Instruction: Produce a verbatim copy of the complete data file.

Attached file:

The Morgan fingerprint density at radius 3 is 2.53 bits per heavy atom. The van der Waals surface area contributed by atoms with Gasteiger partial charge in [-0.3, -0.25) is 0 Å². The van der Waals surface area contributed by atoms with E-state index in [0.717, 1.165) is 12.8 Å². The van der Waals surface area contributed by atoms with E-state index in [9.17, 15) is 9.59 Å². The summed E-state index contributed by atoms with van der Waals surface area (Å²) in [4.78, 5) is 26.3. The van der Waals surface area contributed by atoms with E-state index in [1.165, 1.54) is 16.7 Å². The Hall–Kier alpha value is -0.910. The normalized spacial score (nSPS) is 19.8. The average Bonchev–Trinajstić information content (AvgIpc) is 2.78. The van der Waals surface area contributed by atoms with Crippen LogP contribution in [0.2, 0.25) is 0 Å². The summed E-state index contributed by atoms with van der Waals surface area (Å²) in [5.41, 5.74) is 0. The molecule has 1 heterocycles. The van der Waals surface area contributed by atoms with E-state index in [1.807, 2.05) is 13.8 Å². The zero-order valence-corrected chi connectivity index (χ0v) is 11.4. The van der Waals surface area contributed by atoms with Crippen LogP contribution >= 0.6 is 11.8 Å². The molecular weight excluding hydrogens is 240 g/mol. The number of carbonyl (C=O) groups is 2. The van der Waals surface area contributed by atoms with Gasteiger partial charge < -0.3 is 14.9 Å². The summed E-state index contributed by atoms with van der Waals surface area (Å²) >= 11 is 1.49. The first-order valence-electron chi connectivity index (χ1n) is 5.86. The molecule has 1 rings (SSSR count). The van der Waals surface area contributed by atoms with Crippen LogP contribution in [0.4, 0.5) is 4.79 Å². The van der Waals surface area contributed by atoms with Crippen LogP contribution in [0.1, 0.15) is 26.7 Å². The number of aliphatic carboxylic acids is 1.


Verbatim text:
The Morgan fingerprint density at radius 3 is 2.53 bits per heavy atom. The van der Waals surface area contributed by atoms with Gasteiger partial charge in [-0.3, -0.25) is 0 Å². The van der Waals surface area contributed by atoms with E-state index in [0.717, 1.165) is 12.8 Å². The van der Waals surface area contributed by atoms with E-state index in [9.17, 15) is 9.59 Å². The summed E-state index contributed by atoms with van der Waals surface area (Å²) in [4.78, 5) is 26.3. The van der Waals surface area contributed by atoms with E-state index in [1.165, 1.54) is 16.7 Å². The Hall–Kier alpha value is -0.910. The normalized spacial score (nSPS) is 19.8. The average Bonchev–Trinajstić information content (AvgIpc) is 2.78. The van der Waals surface area contributed by atoms with Crippen LogP contribution in [0.2, 0.25) is 0 Å². The summed E-state index contributed by atoms with van der Waals surface area (Å²) in [5.41, 5.74) is 0. The molecule has 1 heterocycles. The van der Waals surface area contributed by atoms with E-state index in [1.807, 2.05) is 13.8 Å². The zero-order valence-corrected chi connectivity index (χ0v) is 11.4. The van der Waals surface area contributed by atoms with Crippen LogP contribution >= 0.6 is 11.8 Å². The molecular weight excluding hydrogens is 240 g/mol. The number of carbonyl (C=O) groups is 2. The van der Waals surface area contributed by atoms with Gasteiger partial charge < -0.3 is 14.9 Å². The summed E-state index contributed by atoms with van der Waals surface area (Å²) >= 11 is 1.49. The first-order valence-electron chi connectivity index (χ1n) is 5.86. The molecule has 1 rings (SSSR count). The van der Waals surface area contributed by atoms with Crippen LogP contribution in [0.4, 0.5) is 4.79 Å². The van der Waals surface area contributed by atoms with Crippen LogP contribution in [0.1, 0.15) is 26.7 Å². The number of aliphatic carboxylic acids is 1.